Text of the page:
Steve, you say “You’d think they could take some of that $150 billion they have in the bank and hire some decent engineers who know how to do this stuff.” Clearly they could do that, but they haven’t. I’m led to the conclusion that cloud services, under two CEOs, have not been a priority or *focus* at Apple. Why haven’t they been? The answer to that question seems to be buried somewhere in the culture of the company.
Here’s my question of the day. How much should developers depend on iCloud anyway? On one hand the notion of each company creating its own cloud service (such as Vectorworks’ Cloud services which I occasionally use) reeks of proprietary solutions, if all iCloud becomes is another file system based solution is that really moving things forward and just a continuation of problems from decades gone by?
As I see it, one very big issue for productivity use of the iPad is the difficulty of sharing data among apps and platforms–and those are two very different problems.
Proprietary solutions can solve important problems but have major limitations. For example, Evernote does a wonderful job of sharing information across platforms, but it’s all contained within Evernote and, particularly on iOS, its hard to get it out.
What we rally need is a solution that can make data available to multiple apps on multiple platforms. This is a very difficult nut to crack and Apple seems well behind the curve.
Apps and platforms that are all things to all people…cool, but I’m not going to hold my breath.
I was pondering this more today and was remembering the old days of Mac OS and the resource and data forks. I don’t know enough about iOS or OS X under the hood these days to know if something like that can be or is utilized and helpful these days. (I surrendered that geek merit badge about 10 years ago). So there is the actual data in a “file” that can be accessed and the application is concerned with formatting that data. I mean, ultimately text is text, a jpeg is a jpeg, data is data.
But then I suppose Apple would still need to allow apps to access that data. Until they do, none of that really matters, does it?
The resource forks are still around in HFS+, although no one seems to be quite sure about what they do or how they differ from file metadata.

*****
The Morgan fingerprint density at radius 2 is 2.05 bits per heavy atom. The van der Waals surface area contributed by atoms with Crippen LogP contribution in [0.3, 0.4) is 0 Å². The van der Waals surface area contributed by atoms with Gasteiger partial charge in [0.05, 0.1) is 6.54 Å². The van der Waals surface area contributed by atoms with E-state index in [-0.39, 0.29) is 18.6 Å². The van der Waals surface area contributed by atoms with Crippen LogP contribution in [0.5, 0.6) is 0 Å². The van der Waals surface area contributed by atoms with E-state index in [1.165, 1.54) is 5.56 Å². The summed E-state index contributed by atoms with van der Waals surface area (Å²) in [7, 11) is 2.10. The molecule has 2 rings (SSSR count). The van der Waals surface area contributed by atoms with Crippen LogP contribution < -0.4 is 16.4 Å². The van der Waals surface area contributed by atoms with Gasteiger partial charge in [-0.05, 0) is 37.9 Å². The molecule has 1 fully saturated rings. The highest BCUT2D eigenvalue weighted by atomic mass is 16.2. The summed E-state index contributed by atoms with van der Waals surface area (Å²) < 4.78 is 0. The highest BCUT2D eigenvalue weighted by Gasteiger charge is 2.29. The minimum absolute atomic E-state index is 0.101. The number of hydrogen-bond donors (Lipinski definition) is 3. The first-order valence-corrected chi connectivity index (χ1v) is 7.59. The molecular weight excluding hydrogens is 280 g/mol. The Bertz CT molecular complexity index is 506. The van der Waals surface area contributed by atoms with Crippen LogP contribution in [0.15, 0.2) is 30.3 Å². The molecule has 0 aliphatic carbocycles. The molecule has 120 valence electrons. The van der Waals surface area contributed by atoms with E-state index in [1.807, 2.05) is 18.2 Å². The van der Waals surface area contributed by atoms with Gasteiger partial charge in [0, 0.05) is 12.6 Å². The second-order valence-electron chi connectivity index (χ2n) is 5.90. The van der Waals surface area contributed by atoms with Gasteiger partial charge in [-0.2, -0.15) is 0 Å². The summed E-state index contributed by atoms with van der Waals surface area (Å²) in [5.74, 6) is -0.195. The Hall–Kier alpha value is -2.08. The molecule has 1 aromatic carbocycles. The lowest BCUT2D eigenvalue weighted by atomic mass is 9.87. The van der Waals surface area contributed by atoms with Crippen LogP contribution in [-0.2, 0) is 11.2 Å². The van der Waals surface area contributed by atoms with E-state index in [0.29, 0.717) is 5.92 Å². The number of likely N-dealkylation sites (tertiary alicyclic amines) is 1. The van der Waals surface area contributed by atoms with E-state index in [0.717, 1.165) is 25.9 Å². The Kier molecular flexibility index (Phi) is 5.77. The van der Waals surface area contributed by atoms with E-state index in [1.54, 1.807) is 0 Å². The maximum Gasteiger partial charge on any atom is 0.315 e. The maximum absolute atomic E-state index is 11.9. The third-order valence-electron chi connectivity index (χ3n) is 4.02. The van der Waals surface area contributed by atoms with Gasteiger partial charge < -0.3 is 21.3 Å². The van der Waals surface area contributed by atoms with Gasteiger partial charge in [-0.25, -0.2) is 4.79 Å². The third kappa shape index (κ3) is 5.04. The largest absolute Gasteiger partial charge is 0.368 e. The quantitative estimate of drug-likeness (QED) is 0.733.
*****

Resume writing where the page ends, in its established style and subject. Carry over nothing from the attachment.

Of course, iOS has a file system. But it is hidden from users and the sandbox prevents one app from accessing another’s data except where specifically enabled by API (e.g., apps with permission can access the contacts database.)
More efficient productivity apps will need better way to share data among apps without resorting to somewhat kludgy (and online-only) workarounds such as dropbox. Apple has yet to show any indication of allowing this. But we have seen many times how Apple says “no way” and then suddenly does it.
After reading the Verge post the only thing I can conclude is that Apple isn’t devoting enough resources to correct the problems with iCloud, but *why* they aren’t committing sufficient resources is a big puzzle to me. One question leads to another I guess.
I have a similar setup, but more Microsoft based. Xbox 360 on projected screen 100″, home desktop with 4 monitors (1080p), work desktop with 3 monitors, 11.6″ Samsung Slate 7, paperwhite kindle, 8″ Chuwi Android tablet, & HTC 8X. The computers are running Windows 8, Office 365 Home/work. And SkyDrive runs on all these systems, which actually feels pretty seemless
I think the “middle” is the toughest segment.
If you define iPads as high end. The mini starts at $329 (Likely $299 or less if they stick around when Mini Retina comes out).
The low end is Amazon, they own it.
It is hard to see official Android tablets offering a compelling case at $200-$250.
Samsung is already third in this market share contest and it seems largely on clearance priced mediocre tablets. They are almost certainly losing money.
So maybe the market is really effectively bifurcated, with such a weak middle.
Problem is that Android in using 160 ppi as scale factor of 1.
where as Apple has scale factor of 1 and 2 for retina.
and scale factor 1 for ipad and iphone is different.
So what ends up happening is that Android has no choice but
to stretch into non integer factor which makes Google support
phone UI into tablet.
Regarding Android vs. Apples and app sizes, I believe it was John Gruber who observed that by starting tablets at 10″, Apple pretty much made the app developers develop tablet optimized apps. (Yes there is upsizing iPhone apps, but that isn’t a great experience.) Then Apple could downsize the screen and have great apps for the mini. Android, by starting with 7″ tablets, made upsizing phone apps a reasonable option. The problem was, at 7″, those apps were already stretched to the limit. Going to 10″ with a phone app isn’t a valid option. This Android is stuck in the situation it is today.